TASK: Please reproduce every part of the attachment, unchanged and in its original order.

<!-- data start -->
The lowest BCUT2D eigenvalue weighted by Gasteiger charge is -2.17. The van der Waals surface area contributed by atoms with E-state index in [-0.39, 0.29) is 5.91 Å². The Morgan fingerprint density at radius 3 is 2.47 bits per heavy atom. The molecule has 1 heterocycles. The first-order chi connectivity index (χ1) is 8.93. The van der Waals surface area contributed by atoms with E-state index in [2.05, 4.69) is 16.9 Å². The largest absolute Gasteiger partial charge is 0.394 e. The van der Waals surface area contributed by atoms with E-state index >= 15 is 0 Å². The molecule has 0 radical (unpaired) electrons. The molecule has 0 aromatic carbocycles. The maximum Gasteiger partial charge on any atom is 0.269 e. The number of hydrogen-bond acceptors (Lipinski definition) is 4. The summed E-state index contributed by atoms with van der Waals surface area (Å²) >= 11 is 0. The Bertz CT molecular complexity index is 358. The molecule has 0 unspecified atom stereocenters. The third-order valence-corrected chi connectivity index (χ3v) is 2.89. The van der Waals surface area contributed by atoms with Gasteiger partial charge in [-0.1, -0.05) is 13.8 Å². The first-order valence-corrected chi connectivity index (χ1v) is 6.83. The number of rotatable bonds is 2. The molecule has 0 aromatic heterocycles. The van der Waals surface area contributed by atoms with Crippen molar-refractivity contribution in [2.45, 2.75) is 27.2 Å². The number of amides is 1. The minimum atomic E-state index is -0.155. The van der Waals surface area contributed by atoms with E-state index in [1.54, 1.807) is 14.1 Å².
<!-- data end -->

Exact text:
The lowest BCUT2D eigenvalue weighted by Gasteiger charge is -2.17. The van der Waals surface area contributed by atoms with E-state index in [-0.39, 0.29) is 5.91 Å². The Morgan fingerprint density at radius 3 is 2.47 bits per heavy atom. The molecule has 1 heterocycles. The first-order chi connectivity index (χ1) is 8.93. The van der Waals surface area contributed by atoms with E-state index in [2.05, 4.69) is 16.9 Å². The largest absolute Gasteiger partial charge is 0.394 e. The van der Waals surface area contributed by atoms with E-state index >= 15 is 0 Å². The molecule has 0 radical (unpaired) electrons. The molecule has 0 aromatic carbocycles. The maximum Gasteiger partial charge on any atom is 0.269 e. The number of hydrogen-bond acceptors (Lipinski definition) is 4. The summed E-state index contributed by atoms with van der Waals surface area (Å²) >= 11 is 0. The Bertz CT molecular complexity index is 358. The molecule has 0 unspecified atom stereocenters. The third-order valence-corrected chi connectivity index (χ3v) is 2.89. The van der Waals surface area contributed by atoms with Gasteiger partial charge in [-0.1, -0.05) is 13.8 Å². The first-order valence-corrected chi connectivity index (χ1v) is 6.83. The number of rotatable bonds is 2. The molecule has 0 aromatic heterocycles. The van der Waals surface area contributed by atoms with Crippen molar-refractivity contribution in [2.45, 2.75) is 27.2 Å². The number of amides is 1. The minimum atomic E-state index is -0.155. The van der Waals surface area contributed by atoms with E-state index in [1.54, 1.807) is 14.1 Å².